As part of his request, Patten agreed to cooperate with Mueller's office and the prosecutors of the DC US law firm, including handing over documents and pronouncing at future jury hearings or criminal trials.
Lying in Front of the Congress
Patten admitted lied to the US Senate Intelligence Committee on the inauguration ticket in January this year. As he testified, he tried to hide his ties with the Ukrainian oligarch and the Russian national with whom he worked, the prosecutor said.
Patten "deliberately did not provide the documents of the committee referring to the purchase of four Ukrainian trumpet tickets of the Ukrainian oligarch, and lied to the Senate committee about his foreign lobbying work.He also deleted documents that" with his Relations with foreign political interests ", prosecutors in the Ministry of Justice said.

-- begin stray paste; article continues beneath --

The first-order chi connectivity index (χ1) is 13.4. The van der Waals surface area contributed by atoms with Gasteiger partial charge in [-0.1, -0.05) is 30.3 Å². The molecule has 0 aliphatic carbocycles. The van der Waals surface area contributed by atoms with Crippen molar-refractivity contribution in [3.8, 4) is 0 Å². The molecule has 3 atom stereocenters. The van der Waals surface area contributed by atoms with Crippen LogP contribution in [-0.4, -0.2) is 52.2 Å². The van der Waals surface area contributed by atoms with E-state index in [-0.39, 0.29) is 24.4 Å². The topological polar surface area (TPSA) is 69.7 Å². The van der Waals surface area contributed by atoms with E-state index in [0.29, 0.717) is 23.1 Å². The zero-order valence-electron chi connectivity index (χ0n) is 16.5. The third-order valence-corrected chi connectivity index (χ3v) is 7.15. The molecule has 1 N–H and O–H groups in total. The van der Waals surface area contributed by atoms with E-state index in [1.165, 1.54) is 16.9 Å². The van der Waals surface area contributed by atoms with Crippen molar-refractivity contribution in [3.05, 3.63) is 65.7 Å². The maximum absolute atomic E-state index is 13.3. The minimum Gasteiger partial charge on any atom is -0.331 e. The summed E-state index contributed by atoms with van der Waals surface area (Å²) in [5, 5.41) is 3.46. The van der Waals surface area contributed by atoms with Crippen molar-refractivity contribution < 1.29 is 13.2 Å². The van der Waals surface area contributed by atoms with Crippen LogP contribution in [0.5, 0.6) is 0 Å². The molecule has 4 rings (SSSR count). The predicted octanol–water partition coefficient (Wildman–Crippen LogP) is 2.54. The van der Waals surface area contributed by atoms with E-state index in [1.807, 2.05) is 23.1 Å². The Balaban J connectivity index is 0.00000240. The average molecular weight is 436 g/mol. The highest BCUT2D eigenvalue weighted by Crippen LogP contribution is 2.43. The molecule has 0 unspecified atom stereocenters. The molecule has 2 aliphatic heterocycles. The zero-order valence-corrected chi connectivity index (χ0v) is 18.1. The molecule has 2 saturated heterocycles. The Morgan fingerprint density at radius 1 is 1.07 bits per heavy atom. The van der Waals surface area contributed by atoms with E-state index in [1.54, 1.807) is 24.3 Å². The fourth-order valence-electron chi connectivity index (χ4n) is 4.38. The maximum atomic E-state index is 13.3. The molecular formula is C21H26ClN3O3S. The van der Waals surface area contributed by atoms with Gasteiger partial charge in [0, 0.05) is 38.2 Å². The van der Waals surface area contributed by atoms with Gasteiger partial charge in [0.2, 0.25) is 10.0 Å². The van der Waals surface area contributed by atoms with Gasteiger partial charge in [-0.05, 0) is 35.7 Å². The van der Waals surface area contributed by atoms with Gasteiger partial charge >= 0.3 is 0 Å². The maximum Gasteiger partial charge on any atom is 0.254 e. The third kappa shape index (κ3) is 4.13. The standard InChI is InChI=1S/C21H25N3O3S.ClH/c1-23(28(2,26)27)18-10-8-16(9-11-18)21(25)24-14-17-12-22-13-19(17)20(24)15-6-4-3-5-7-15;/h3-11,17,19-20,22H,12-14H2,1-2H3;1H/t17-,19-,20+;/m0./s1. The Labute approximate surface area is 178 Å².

The Senate chairman Richard Burr and Deputy Chairman Mark Warner said they had referred Patten to the Ministry of Justice.
I can confirm that Mr. Patten was submitted documents to the committee and was interviewed by the staff of the committee, "the senators said in a statement. "Due to concerns about certain statements by Mr. Patten, the Committee has made a criminal referral to the Ministry of Justice, and although the charges and the plea resulting from them do not directly affect our referral, we appreciate their review of this matter."
Appearance In court